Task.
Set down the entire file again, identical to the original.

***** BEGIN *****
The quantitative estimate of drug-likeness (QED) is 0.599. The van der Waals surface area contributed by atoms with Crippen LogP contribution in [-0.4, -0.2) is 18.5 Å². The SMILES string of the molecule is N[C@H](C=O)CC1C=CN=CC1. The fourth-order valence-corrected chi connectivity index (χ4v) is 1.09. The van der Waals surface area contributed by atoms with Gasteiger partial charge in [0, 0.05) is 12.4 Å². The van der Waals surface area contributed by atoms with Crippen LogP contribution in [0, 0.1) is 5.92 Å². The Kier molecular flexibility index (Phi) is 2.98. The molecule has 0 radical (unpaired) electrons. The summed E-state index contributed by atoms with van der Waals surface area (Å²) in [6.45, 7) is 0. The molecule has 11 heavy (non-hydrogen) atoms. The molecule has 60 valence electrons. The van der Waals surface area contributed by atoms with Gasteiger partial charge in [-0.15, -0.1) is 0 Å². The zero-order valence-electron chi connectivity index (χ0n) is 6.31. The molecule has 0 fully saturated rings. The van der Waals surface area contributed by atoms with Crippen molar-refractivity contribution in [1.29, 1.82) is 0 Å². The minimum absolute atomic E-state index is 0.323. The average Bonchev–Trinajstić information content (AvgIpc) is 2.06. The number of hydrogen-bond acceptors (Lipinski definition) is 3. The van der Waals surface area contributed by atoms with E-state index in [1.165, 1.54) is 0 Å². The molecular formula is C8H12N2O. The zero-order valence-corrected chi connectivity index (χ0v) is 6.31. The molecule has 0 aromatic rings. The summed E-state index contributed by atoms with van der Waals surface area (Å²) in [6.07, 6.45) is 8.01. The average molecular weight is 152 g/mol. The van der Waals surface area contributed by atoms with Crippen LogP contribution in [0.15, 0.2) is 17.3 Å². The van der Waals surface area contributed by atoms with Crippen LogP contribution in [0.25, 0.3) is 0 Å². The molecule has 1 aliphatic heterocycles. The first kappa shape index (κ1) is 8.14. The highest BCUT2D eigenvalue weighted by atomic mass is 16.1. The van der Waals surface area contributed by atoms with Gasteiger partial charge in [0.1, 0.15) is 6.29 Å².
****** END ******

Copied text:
The quantitative estimate of drug-likeness (QED) is 0.599. The van der Waals surface area contributed by atoms with Crippen LogP contribution in [-0.4, -0.2) is 18.5 Å². The SMILES string of the molecule is N[C@H](C=O)CC1C=CN=CC1. The fourth-order valence-corrected chi connectivity index (χ4v) is 1.09. The van der Waals surface area contributed by atoms with Gasteiger partial charge in [0, 0.05) is 12.4 Å². The van der Waals surface area contributed by atoms with Crippen LogP contribution in [0, 0.1) is 5.92 Å². The Kier molecular flexibility index (Phi) is 2.98. The molecule has 0 radical (unpaired) electrons. The summed E-state index contributed by atoms with van der Waals surface area (Å²) in [6.45, 7) is 0. The molecule has 11 heavy (non-hydrogen) atoms. The molecule has 60 valence electrons. The van der Waals surface area contributed by atoms with Gasteiger partial charge in [-0.15, -0.1) is 0 Å². The zero-order valence-electron chi connectivity index (χ0n) is 6.31. The molecule has 0 fully saturated rings. The van der Waals surface area contributed by atoms with Crippen molar-refractivity contribution in [1.29, 1.82) is 0 Å². The minimum absolute atomic E-state index is 0.323. The average Bonchev–Trinajstić information content (AvgIpc) is 2.06. The number of hydrogen-bond acceptors (Lipinski definition) is 3. The van der Waals surface area contributed by atoms with E-state index in [1.165, 1.54) is 0 Å². The molecular formula is C8H12N2O. The zero-order valence-corrected chi connectivity index (χ0v) is 6.31. The molecule has 0 aromatic rings. The summed E-state index contributed by atoms with van der Waals surface area (Å²) in [6.07, 6.45) is 8.01. The average molecular weight is 152 g/mol. The van der Waals surface area contributed by atoms with Crippen LogP contribution in [0.15, 0.2) is 17.3 Å². The van der Waals surface area contributed by atoms with Crippen LogP contribution in [0.25, 0.3) is 0 Å². The molecule has 1 aliphatic heterocycles. The first kappa shape index (κ1) is 8.14. The highest BCUT2D eigenvalue weighted by atomic mass is 16.1. The van der Waals surface area contributed by atoms with Gasteiger partial charge in [0.1, 0.15) is 6.29 Å².